Israel in the New Multipolar World Order | Opinion

Over these past few weeks, it has become impossible to deny the rapid emergence of a multipolar world. This trend had been in the pipeline for some time, but the invasion of Ukraine by Russia allows us to apply Hemingway's adage about going broke: the multipolar world emerged gradually, then suddenly.

What this means for the world is unclear. But expect a lot to change in the coming decade. By the end of the 2020s, the world is unlikely to look anything like it did at the beginning. The Russian invasion of Ukraine and the apparent coordination between Russia and China in its wake seem likely to instigate lasting changes in the geopolitical and economic world order on a magnitude not seen since the Second World War.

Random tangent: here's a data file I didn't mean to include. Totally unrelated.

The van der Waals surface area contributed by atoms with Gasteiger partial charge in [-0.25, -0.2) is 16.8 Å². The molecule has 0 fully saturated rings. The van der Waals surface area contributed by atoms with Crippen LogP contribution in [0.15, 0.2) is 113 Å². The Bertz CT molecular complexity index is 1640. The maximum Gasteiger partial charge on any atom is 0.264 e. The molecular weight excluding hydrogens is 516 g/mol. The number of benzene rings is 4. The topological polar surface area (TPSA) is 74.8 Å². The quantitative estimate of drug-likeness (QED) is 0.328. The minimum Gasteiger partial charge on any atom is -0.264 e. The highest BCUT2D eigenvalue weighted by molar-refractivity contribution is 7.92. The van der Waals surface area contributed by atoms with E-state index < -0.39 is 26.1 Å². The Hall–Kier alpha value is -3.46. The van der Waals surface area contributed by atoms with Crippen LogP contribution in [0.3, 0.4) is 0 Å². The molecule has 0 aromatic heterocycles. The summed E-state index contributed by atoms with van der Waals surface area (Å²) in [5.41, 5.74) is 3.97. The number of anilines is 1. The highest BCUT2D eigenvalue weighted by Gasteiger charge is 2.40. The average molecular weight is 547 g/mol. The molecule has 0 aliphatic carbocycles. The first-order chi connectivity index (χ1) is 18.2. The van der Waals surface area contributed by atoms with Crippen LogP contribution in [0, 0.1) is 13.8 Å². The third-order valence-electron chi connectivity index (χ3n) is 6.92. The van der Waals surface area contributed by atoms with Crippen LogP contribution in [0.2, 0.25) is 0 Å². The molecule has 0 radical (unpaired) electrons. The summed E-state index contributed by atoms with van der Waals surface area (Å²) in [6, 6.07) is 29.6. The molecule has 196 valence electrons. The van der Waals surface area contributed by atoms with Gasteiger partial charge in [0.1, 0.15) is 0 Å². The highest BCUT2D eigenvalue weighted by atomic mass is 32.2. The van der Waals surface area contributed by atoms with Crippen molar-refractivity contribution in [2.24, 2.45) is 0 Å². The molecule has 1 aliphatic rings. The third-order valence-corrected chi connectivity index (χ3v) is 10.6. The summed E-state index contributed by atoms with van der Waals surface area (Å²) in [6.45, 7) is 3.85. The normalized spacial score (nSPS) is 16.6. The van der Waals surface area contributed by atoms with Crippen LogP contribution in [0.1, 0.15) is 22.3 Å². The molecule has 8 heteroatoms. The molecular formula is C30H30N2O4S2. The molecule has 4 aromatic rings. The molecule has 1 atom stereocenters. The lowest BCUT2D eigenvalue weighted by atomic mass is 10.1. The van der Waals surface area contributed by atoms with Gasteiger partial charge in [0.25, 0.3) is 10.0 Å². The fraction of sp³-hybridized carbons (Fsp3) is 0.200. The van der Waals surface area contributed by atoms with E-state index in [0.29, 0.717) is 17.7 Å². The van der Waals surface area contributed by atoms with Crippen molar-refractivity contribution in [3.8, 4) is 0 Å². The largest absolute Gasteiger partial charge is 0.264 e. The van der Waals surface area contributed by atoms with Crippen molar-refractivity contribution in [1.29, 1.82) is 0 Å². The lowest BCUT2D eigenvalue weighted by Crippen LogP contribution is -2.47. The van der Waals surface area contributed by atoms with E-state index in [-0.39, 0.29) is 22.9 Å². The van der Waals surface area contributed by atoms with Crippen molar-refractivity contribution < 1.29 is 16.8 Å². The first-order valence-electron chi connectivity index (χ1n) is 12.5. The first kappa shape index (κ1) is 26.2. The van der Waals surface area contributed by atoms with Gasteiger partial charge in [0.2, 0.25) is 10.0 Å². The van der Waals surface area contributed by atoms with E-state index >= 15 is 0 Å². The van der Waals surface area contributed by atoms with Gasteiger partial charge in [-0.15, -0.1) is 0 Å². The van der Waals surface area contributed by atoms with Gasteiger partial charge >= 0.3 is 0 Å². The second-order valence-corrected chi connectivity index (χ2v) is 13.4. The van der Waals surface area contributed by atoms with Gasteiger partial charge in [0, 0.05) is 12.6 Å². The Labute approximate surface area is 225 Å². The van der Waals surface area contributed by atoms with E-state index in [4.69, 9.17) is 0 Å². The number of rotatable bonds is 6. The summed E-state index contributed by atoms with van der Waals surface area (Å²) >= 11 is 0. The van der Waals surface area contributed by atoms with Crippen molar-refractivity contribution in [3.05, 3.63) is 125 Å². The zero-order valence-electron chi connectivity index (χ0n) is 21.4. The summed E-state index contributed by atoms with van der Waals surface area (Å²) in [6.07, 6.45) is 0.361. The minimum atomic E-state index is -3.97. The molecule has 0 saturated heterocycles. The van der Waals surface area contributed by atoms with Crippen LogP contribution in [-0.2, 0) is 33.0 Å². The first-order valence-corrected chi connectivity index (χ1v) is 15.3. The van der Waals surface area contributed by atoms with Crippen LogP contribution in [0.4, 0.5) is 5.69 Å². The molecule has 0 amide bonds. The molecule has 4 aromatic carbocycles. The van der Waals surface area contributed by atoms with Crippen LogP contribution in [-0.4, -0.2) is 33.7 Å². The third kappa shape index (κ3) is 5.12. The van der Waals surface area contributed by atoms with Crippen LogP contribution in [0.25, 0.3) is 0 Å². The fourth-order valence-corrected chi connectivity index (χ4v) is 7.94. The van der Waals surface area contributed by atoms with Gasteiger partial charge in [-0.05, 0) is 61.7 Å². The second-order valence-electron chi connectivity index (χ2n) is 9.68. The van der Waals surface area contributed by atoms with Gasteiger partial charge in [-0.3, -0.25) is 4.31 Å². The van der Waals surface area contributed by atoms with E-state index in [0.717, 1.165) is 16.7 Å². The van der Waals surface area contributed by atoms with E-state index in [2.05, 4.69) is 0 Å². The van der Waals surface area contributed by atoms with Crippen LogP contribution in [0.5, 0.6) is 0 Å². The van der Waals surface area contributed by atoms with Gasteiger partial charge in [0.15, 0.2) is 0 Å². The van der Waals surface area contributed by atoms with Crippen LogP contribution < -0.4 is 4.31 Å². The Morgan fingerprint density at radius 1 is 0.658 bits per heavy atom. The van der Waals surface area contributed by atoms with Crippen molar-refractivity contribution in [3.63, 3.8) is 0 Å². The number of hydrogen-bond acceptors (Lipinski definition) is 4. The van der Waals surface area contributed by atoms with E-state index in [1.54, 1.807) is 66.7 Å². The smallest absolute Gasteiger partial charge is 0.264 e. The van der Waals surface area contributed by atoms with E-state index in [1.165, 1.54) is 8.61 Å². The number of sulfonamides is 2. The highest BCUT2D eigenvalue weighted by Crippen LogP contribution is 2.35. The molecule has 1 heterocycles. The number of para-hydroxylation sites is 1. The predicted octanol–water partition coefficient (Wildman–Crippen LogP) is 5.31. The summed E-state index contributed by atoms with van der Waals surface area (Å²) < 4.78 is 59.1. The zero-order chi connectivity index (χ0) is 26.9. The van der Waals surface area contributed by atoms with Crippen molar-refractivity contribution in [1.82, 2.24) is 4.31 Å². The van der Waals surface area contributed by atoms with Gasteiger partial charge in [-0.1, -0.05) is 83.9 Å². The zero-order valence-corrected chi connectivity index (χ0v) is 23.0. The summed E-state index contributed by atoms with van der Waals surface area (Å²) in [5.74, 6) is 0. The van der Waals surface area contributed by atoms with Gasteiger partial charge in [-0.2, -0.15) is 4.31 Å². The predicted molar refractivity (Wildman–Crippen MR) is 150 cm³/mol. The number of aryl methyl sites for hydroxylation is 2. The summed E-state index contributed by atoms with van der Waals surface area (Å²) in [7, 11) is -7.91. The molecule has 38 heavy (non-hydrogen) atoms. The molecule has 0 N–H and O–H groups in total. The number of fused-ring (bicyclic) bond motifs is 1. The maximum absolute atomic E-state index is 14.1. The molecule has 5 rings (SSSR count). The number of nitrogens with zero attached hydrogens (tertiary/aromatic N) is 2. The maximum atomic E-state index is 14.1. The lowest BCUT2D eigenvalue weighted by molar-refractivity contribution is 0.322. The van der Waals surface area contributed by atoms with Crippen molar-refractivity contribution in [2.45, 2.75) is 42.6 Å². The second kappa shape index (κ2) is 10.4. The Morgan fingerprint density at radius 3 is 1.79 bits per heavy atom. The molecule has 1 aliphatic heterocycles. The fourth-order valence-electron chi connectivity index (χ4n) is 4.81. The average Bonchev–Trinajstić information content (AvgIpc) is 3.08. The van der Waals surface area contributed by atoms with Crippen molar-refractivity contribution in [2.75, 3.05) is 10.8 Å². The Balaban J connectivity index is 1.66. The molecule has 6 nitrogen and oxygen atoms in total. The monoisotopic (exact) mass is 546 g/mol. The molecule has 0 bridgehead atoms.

One country that will want to pay close attention is Israel. Since the end of the short Yom Kippur War in 1973, Israel's fate has been tied to the dominance of the United States. In recent years, this relationship has weakened somewhat, but it remains Israel's de facto fallback.

The problem for Israel is simple enough. Iran is a major power in the region, both historically and in terms of sheer size—and the Islamic Republic makes no secret that it does not recognize Israel's legitimacy. Israel's relationship with the United States has ensured that Iran has been contained. This was mainly accomplished through harsh economic sanctions that kept the Iranian economy weak and, until now, dissuaded Iran from pursuing nuclear weapons.

American-led sanctions do not look nearly as convincing today as they did before the Russian invasion, however. Russia and China have responded to them by stitching together a variety of measures that not only allow Russia to function within the sanctions but seek to build a rival economic system to the Western one. If Russia and China succeed, they could quite easily alleviate the burden on the Iranian economy by bringing it into the fold. This would render American sanctions much less effective tool as a tool to contain the country.